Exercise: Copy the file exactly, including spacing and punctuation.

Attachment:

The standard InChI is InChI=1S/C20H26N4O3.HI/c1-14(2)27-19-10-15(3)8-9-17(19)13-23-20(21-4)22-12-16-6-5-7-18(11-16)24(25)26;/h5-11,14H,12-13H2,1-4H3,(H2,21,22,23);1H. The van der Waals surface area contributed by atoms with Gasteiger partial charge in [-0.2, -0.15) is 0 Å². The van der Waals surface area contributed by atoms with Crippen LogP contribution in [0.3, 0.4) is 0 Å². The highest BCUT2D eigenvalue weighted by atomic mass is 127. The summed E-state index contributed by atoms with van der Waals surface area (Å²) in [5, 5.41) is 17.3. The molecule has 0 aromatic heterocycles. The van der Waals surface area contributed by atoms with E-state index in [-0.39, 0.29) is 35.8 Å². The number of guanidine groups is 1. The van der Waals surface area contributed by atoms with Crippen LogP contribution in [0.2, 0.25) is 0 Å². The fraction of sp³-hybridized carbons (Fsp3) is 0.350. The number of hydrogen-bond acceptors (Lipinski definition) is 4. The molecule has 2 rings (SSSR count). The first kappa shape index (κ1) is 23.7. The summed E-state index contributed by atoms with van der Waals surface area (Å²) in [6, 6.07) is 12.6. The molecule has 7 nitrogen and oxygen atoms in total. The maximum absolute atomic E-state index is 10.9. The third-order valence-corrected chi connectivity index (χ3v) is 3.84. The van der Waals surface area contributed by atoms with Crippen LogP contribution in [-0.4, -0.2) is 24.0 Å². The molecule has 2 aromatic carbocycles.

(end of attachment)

The standard InChI is InChI=1S/C20H26N4O3.HI/c1-14(2)27-19-10-15(3)8-9-17(19)13-23-20(21-4)22-12-16-6-5-7-18(11-16)24(25)26;/h5-11,14H,12-13H2,1-4H3,(H2,21,22,23);1H. The van der Waals surface area contributed by atoms with Gasteiger partial charge in [-0.2, -0.15) is 0 Å². The van der Waals surface area contributed by atoms with Crippen LogP contribution in [0.3, 0.4) is 0 Å². The highest BCUT2D eigenvalue weighted by atomic mass is 127. The summed E-state index contributed by atoms with van der Waals surface area (Å²) in [5, 5.41) is 17.3. The molecule has 0 aromatic heterocycles. The van der Waals surface area contributed by atoms with E-state index in [-0.39, 0.29) is 35.8 Å². The number of guanidine groups is 1. The van der Waals surface area contributed by atoms with Crippen LogP contribution in [0.2, 0.25) is 0 Å². The fraction of sp³-hybridized carbons (Fsp3) is 0.350. The number of hydrogen-bond acceptors (Lipinski definition) is 4. The molecule has 2 rings (SSSR count). The first kappa shape index (κ1) is 23.7. The summed E-state index contributed by atoms with van der Waals surface area (Å²) in [6, 6.07) is 12.6. The molecule has 7 nitrogen and oxygen atoms in total. The maximum absolute atomic E-state index is 10.9. The third-order valence-corrected chi connectivity index (χ3v) is 3.84. The van der Waals surface area contributed by atoms with Crippen LogP contribution in [-0.4, -0.2) is 24.0 Å². The molecule has 2 aromatic carbocycles.